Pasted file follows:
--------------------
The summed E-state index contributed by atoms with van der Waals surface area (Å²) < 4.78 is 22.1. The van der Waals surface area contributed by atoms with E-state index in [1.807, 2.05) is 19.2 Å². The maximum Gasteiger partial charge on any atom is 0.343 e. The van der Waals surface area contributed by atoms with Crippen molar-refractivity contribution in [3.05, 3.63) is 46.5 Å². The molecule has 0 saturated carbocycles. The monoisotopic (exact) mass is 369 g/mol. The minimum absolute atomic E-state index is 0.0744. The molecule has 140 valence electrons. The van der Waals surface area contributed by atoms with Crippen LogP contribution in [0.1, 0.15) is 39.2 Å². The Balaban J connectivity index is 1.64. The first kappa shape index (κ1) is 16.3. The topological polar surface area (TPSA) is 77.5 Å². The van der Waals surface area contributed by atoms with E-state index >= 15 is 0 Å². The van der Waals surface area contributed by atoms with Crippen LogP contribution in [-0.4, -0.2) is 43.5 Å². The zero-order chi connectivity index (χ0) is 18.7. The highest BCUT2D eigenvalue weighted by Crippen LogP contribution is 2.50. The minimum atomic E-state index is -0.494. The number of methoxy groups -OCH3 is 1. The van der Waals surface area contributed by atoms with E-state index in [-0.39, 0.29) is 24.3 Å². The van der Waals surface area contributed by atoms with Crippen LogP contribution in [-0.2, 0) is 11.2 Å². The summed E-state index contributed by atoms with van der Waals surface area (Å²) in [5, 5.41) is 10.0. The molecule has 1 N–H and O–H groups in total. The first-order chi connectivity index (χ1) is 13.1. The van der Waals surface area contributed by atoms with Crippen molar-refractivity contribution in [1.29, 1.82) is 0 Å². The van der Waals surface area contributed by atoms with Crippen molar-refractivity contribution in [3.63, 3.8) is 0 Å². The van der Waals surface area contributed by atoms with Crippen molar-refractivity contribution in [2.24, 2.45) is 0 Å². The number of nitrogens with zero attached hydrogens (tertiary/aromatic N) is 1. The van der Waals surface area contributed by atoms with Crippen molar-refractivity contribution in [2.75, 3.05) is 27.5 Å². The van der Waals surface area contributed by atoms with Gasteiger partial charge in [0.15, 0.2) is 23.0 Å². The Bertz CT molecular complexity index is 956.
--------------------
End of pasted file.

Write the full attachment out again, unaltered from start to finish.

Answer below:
The summed E-state index contributed by atoms with van der Waals surface area (Å²) < 4.78 is 22.1. The van der Waals surface area contributed by atoms with E-state index in [1.807, 2.05) is 19.2 Å². The maximum Gasteiger partial charge on any atom is 0.343 e. The van der Waals surface area contributed by atoms with Crippen molar-refractivity contribution in [3.05, 3.63) is 46.5 Å². The molecule has 0 saturated carbocycles. The monoisotopic (exact) mass is 369 g/mol. The minimum absolute atomic E-state index is 0.0744. The molecule has 140 valence electrons. The van der Waals surface area contributed by atoms with Crippen LogP contribution in [0.1, 0.15) is 39.2 Å². The Balaban J connectivity index is 1.64. The first kappa shape index (κ1) is 16.3. The topological polar surface area (TPSA) is 77.5 Å². The van der Waals surface area contributed by atoms with E-state index >= 15 is 0 Å². The van der Waals surface area contributed by atoms with Crippen LogP contribution in [-0.4, -0.2) is 43.5 Å². The zero-order chi connectivity index (χ0) is 18.7. The highest BCUT2D eigenvalue weighted by Crippen LogP contribution is 2.50. The minimum atomic E-state index is -0.494. The number of methoxy groups -OCH3 is 1. The van der Waals surface area contributed by atoms with E-state index in [-0.39, 0.29) is 24.3 Å². The van der Waals surface area contributed by atoms with Crippen LogP contribution in [-0.2, 0) is 11.2 Å². The summed E-state index contributed by atoms with van der Waals surface area (Å²) in [5, 5.41) is 10.0. The molecule has 1 N–H and O–H groups in total. The first-order chi connectivity index (χ1) is 13.1. The van der Waals surface area contributed by atoms with Crippen molar-refractivity contribution in [1.29, 1.82) is 0 Å². The van der Waals surface area contributed by atoms with Crippen molar-refractivity contribution in [3.63, 3.8) is 0 Å². The van der Waals surface area contributed by atoms with Crippen molar-refractivity contribution in [2.24, 2.45) is 0 Å². The number of nitrogens with zero attached hydrogens (tertiary/aromatic N) is 1. The van der Waals surface area contributed by atoms with Crippen molar-refractivity contribution in [2.75, 3.05) is 27.5 Å². The van der Waals surface area contributed by atoms with Gasteiger partial charge in [0.15, 0.2) is 23.0 Å². The Bertz CT molecular complexity index is 956.